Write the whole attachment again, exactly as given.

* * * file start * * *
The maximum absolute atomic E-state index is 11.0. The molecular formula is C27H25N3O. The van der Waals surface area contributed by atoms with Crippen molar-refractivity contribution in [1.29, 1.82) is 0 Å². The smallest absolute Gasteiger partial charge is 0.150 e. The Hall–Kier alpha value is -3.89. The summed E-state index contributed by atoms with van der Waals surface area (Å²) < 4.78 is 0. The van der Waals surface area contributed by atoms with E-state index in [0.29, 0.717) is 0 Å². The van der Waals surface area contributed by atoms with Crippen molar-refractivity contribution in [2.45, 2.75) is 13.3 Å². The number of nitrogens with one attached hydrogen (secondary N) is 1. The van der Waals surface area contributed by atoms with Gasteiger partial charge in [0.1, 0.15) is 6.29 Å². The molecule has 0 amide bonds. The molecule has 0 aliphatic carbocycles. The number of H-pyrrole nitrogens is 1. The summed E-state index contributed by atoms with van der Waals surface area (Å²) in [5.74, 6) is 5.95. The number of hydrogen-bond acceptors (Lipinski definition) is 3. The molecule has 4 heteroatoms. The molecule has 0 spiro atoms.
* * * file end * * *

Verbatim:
The maximum absolute atomic E-state index is 11.0. The molecular formula is C27H25N3O. The van der Waals surface area contributed by atoms with Crippen molar-refractivity contribution in [1.29, 1.82) is 0 Å². The smallest absolute Gasteiger partial charge is 0.150 e. The Hall–Kier alpha value is -3.89. The summed E-state index contributed by atoms with van der Waals surface area (Å²) < 4.78 is 0. The van der Waals surface area contributed by atoms with E-state index in [0.29, 0.717) is 0 Å². The van der Waals surface area contributed by atoms with Crippen molar-refractivity contribution in [2.45, 2.75) is 13.3 Å². The number of nitrogens with one attached hydrogen (secondary N) is 1. The van der Waals surface area contributed by atoms with Gasteiger partial charge in [0.1, 0.15) is 6.29 Å². The molecule has 0 amide bonds. The molecule has 0 aliphatic carbocycles. The number of H-pyrrole nitrogens is 1. The summed E-state index contributed by atoms with van der Waals surface area (Å²) in [5.74, 6) is 5.95. The number of hydrogen-bond acceptors (Lipinski definition) is 3. The molecule has 4 heteroatoms. The molecule has 0 spiro atoms.